2013 saw the emergence of low-cost airline FlySafair. In June 2013 Safair applied for a licence to allow it to operate a commercial scheduled air service. The licence was granted by the Air Service Licensing Council.
An interdict was sought restraining Safair from operating the commercial service on grounds that more than 25% of the voting rights in the carrier were held by foreign persons. The court granted the interdict. The court relied on the requirement that applicants for an air service licence must be actively and effectively in control of the air service. This requirement appears in the Air Service Licensing Act, 1990 and the purpose is to ensure that all air services will be operated in a safe and reliable manner.
What is “effective control”
The court made reference to article 2(9) of the European Regulation 1008/2008 which defines the concept of “effective control” strictly within the context of undertakings and organisations. This interpretation therefore refers to rights derived from contracts, or other sources which allow persons to have a decisive influence over these organisations, such as voting rights.
However, this interpretation does not seem to take into consideration the context within which “effective control” is used in the Act. “Effective control” in section 16(4) (d) of the Act relates to the actual operation of the aircraft and management of the air service to ensure that it is safe and that the carrier remains accountable to the Air Service Licensing Council. In other words, the aircraft should not be operated by an entity other than the holder of the air service licence.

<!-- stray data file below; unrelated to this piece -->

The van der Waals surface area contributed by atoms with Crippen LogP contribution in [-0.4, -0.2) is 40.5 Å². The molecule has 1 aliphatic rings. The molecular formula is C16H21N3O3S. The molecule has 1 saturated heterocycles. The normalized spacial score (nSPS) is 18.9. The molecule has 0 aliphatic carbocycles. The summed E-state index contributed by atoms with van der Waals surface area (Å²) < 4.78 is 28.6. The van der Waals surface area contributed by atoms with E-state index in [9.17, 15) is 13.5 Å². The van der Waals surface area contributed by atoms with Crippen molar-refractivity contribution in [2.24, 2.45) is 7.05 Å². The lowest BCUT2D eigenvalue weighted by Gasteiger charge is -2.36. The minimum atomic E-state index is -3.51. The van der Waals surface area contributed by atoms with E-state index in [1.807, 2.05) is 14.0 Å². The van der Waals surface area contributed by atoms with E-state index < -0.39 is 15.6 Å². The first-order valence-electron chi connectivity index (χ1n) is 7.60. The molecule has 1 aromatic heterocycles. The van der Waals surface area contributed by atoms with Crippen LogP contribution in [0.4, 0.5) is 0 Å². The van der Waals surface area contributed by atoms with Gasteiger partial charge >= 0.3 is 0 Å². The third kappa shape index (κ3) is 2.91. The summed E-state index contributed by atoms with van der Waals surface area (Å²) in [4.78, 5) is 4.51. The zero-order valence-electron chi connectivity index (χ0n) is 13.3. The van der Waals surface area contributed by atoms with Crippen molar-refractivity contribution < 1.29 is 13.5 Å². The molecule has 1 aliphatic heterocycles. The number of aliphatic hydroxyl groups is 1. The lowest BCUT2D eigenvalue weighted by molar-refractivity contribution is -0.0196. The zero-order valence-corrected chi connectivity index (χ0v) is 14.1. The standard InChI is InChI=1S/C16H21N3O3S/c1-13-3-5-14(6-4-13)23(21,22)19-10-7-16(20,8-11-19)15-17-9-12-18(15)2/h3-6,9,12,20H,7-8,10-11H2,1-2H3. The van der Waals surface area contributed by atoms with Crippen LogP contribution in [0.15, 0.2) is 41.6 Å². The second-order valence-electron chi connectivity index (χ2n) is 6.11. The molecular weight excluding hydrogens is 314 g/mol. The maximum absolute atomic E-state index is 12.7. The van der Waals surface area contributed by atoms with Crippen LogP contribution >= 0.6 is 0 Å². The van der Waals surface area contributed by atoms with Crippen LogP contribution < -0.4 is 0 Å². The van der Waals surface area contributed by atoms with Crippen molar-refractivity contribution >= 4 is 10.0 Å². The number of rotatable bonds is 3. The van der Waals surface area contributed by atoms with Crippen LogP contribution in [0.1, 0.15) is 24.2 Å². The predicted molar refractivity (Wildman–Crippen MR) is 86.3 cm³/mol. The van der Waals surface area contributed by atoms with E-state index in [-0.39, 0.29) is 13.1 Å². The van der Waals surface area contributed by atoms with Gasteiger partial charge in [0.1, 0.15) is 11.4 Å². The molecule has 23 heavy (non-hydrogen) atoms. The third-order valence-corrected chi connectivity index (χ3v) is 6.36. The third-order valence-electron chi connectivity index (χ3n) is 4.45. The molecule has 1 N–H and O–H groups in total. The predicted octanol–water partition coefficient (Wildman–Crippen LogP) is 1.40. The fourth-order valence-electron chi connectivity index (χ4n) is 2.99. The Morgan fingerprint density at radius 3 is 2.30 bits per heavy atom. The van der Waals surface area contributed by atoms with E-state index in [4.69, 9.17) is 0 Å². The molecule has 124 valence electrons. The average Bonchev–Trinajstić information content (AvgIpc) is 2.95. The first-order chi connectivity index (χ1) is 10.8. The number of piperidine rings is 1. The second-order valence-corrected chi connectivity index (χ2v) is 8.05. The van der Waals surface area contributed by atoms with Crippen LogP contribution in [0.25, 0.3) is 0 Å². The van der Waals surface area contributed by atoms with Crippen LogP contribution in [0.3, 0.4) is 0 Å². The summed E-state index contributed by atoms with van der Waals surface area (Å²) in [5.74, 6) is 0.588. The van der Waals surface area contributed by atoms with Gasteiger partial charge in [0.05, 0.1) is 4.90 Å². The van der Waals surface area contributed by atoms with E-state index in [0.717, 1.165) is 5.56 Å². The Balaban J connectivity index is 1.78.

“Effective control” does not refer to voting rights. There is a separate requirement in section 16(4)(c) which requires at least 75 per cent of the voting rights in respect of the carrier to be held by residents of South Africa.
The ordinary rules of statutory interpretation say that no language is superfluous and therefore the two requirements – relating to “effective control” and minimum voting rights held by South African persons – must be distinct from one another.
The operation of a safe and reliable air service should not be conflated with the control and decision-making structures within a company.
If, as the court held, FlySafair does not have at least 75% of its voting rights held by South African residents then it would be correct that it does not meet the requirement in 16(4)(c). However, it does not automatically follow that FlySafair is not in effective control of the air service. FlySafair may be in effective control of the air service even if more than 25% of its voting rights are held by foreign persons. The operation of a safe and reliable air service should not be conflated with the control and decision-making structures within a company.
FlySafair has changed its corporate structure, concluded a black economic empowerment deal and successfully reapplied for a commercial scheduled air service licence which was granted by the Air Service Licensing Council in April 2014. It now faces a new round of objections before the Licensing Council.
For more detail, have a look at my article, The time for aviation in Africa to take off.